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Introduction—The Federal Act of 1815–The Diet—The Plenum
these wide regions, it was clearly necessary to create something new.” The reorganisation of Germany formed then one of the principal subjects of negotiation at the Congress of Vienna, and the result of the labours of the statesmen and diplomatists engaged on this work was the Federal Act, bearing date June 8, 1815, and which was placed under the guarantee of eight great European Powers. Without examining the negotiations which led to the formulation of the Federal Act (Bundes-Akte), on which was based the German Confederation, we will turn to the Act itself, and sketch some of its principal features. The object of the Confederation was stated to be the maintenance of the external and internal security of Germany, and the independence and inviolability of the several German States. The affairs of the Confederation were entrusted to an assembly, of which Austria was president, and which is best known under the name of the Diet. The Diet consisted of seventeen members, the larger States having each one vote, and the smaller ones voting in groups. The votes were divided in the following ratio : Austria 1; Prussia 1 ; Bavaria 1; Kingdom of Saxony 1; Hanover 1; Wurtemburg 1; Grand Duchy of Baden 1; Electorate of Hesse 1; GrandDucal Hesse 1 ; Denmark, for the Duchies of Holstein and Lauenburg, 1 ; the Netherlands, for Limburg and Luxemburg, 1 ; the Duchies of Saxe-Mein
char. — —
1 Sketches in European Politics, by Grant Duff, p. 257.
ingen, Saxe-Coburg Gotha, and Saxe Altenburg 1;
Brunswick and Nassau 1 ; Mecklenburg Schwerin ---
and Mecklenburg Strelitz 1 ; Oldenburg, Anhalt,
an absolute majority was sufficient to decide a ques
tion, while in the Plenum a two-thirds majority was always necessary. The seat of the Diet was to be at Frankfort-on-the-Main. The right to form alliances with foreign powers and with each other was reserved to members of the Confederation, with the proviso that such alliances were not detrimental to the general interests. Provision was made for a court which could settle differences between members of the Confederation, but the proposal to create a real court of arbitration failed, owing to the opposition of Wurtemburg,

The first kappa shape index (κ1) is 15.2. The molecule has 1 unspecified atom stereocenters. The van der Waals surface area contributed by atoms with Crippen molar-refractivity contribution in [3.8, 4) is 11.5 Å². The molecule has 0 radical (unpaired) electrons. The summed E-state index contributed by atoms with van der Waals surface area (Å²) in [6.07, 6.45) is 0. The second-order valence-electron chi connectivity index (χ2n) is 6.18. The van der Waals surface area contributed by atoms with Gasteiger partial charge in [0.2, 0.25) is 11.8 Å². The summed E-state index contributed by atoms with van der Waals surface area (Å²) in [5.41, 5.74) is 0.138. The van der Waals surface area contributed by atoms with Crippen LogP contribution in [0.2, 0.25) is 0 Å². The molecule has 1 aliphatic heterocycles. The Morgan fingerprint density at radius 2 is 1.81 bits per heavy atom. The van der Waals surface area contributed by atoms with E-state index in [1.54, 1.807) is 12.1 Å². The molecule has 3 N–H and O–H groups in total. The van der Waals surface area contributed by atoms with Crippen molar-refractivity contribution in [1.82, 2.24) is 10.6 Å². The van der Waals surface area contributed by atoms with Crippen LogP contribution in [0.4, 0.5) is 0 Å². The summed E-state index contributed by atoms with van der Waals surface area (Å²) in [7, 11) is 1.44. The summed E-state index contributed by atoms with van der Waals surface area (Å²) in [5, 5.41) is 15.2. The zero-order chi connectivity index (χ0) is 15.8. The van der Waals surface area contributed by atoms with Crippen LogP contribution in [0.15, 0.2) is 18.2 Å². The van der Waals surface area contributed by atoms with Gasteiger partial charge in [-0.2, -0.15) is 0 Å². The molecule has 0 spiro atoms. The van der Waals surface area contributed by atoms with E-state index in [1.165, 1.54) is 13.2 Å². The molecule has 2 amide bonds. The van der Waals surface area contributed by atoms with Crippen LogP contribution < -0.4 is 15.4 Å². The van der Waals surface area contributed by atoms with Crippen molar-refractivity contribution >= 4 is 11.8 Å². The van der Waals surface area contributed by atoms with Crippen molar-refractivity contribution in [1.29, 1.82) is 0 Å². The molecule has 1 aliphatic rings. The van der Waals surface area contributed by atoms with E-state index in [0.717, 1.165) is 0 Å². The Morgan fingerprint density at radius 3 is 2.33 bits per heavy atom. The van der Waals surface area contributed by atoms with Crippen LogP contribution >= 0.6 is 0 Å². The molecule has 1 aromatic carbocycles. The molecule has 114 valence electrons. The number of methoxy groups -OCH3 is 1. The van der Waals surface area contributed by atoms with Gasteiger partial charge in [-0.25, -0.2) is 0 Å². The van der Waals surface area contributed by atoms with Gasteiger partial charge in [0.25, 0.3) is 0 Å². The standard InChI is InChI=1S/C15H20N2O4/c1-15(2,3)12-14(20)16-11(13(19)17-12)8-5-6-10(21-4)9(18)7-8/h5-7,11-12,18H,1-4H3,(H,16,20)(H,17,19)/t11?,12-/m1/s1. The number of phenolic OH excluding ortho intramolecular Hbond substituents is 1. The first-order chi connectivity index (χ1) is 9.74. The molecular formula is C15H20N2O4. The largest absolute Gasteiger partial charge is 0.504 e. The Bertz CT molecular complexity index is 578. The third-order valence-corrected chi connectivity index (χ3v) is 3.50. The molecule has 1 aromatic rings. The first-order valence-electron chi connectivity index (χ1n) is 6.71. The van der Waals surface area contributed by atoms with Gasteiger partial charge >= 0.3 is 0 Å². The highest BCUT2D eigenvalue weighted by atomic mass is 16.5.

CHAP. Bavaria, and Hesse Darmstadt. This court was -- termed Austrăgal Instanz.
1815. When two confederate States had disputes between each other, they chose the highest court of Justice of some third State, which was then called Austrägal Gericht, to which was entrusted the settlement of the dispute. The execution of its decrees was in the hands of the Diet.
* Each State was to establish representative pro
vincial diets. The attempts made by Austria, Prussia, and Hanover, that the constitution and functions of these representative assemblies should be submitted to the approval of the Diet, were defeated by Bavaria, Wurtemburg, and others, who considered it a question which each State should settle for itself, and they would only permit of an article being inserted in the Federal Act stating that these assemblies were to be established throughout Germany. This article (Article 13) gave considerable trouble to the several States. In most States these assemblies were not instituted; at any rate, not on the intended basis; some old representative bodies were revived, and in certain instances some feeble uncertain steps were made towards the formation of a representative system, but nothing more. In Prussia a deputation was sent by the Government into the provinces to sound the feelings and opinions of the people in this matter. Other articles in the Federal Act related to the establishment of tribunals of justice, to the position
and privileges of the several princely houses, of the